such a hard question to state in a concise statement,
so I would definitely practice this one, because it’s one of
those things where you’re like, “oh yeah I know what occupational therapy is, I could tell it to you” and then you go to actually explain it and
you realize just how complex the answer is and how difficult
it can be to, um, really just described to someone in
simple terms in a short statement what occupational therapy is. So, go ahead and definitely, um,
practice that question. Another question that’s very common is, “Specifically why
would you like to attend this program?” So, I would make sure because I know when I
went into my interview I had selected my schools probably six to eight months before, so I
really before the interview needed to brush up on why did I actually, you know, decide that I wanted to apply to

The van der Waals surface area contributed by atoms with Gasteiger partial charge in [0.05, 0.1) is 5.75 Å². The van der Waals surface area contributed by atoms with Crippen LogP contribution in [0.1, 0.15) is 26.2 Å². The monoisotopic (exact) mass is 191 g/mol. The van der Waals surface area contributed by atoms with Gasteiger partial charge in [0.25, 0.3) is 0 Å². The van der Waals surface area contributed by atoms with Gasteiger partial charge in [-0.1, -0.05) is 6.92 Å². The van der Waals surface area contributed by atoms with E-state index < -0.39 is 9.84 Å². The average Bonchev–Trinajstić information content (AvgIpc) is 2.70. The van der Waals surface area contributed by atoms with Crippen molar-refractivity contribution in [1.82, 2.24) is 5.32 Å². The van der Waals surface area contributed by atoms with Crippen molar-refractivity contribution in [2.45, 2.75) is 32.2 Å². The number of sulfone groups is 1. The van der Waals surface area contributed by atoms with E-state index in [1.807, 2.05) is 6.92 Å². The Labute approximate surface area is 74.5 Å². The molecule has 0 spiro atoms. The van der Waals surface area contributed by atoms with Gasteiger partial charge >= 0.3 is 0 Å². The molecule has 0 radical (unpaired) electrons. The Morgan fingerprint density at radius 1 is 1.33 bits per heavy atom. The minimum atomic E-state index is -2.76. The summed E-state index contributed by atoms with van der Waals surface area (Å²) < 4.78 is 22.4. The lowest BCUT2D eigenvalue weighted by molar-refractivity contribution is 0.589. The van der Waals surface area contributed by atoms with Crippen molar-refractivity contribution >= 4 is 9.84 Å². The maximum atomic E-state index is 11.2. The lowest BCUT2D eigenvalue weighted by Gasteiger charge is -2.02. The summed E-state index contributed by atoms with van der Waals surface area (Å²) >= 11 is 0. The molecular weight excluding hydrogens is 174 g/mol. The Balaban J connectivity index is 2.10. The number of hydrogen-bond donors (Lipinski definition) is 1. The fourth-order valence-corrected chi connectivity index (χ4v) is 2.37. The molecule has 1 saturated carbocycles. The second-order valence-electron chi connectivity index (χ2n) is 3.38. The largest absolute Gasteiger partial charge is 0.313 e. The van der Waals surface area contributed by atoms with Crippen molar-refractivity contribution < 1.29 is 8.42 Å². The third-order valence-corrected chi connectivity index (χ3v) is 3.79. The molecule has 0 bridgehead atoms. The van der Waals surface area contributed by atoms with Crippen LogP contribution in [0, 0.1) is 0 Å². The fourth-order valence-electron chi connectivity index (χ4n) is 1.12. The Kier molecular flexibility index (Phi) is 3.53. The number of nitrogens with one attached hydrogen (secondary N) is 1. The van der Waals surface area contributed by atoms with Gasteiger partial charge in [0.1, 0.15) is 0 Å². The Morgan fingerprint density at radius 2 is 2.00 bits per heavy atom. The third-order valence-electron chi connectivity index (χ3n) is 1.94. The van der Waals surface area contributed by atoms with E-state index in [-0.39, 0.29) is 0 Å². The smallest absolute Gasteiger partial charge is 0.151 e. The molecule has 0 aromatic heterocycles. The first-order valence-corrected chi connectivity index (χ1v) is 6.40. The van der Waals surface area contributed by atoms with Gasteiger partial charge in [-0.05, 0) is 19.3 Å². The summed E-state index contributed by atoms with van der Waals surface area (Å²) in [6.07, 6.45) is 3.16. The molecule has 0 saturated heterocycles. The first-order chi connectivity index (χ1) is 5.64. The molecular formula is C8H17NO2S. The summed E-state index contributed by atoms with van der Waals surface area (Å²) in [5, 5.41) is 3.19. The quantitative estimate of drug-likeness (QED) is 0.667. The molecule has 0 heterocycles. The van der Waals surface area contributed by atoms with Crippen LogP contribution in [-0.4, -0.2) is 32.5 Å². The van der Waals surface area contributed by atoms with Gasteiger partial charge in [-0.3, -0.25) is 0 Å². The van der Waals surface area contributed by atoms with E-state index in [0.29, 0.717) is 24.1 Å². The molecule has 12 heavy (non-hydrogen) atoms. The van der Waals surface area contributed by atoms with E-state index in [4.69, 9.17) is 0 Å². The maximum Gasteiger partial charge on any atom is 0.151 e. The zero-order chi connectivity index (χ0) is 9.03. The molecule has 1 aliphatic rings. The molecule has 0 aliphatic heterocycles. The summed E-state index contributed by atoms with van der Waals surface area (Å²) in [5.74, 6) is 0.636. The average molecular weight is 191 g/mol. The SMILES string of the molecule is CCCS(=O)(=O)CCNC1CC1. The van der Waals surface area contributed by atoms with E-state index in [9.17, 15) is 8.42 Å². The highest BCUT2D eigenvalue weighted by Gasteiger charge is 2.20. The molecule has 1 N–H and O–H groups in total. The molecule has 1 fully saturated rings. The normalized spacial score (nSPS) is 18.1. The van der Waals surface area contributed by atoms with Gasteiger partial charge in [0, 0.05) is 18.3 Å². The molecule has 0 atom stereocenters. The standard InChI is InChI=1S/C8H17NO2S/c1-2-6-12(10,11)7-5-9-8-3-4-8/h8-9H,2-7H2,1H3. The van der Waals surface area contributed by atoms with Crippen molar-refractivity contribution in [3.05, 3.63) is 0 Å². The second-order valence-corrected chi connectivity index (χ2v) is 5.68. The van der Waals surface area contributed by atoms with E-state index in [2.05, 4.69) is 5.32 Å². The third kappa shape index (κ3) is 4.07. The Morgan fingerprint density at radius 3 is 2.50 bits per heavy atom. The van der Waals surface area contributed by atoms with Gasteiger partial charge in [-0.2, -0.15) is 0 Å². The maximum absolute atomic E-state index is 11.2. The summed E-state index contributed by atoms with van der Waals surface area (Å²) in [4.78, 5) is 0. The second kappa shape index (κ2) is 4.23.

this school. So, I would recommend, even if you definitely knew that you had a
reason to go to this school and to interview at
this school, just go ahead and kinda brush up go, go back to the schools website and see specifically what drew you to this
program in the first place, because you don’t want to get there and be like, “Man, I knew there are things that I really like about this
program but I don’t remember what they are.” So, go ahead definitely kinda
re-research, re-remember, kind of what you liked
about the program. Other questions that I was asked at most
schools or that I know are common questions are things like “How will you handle the difficult workload?”
So, graduate program are more complicated than undergrad, or they’re supposed to be, I mean,
I haven’t been in one, but that’s what you hear, you know. So they want to make sure that you’re going
to make it through the program and that you’re not just going to drop out, because if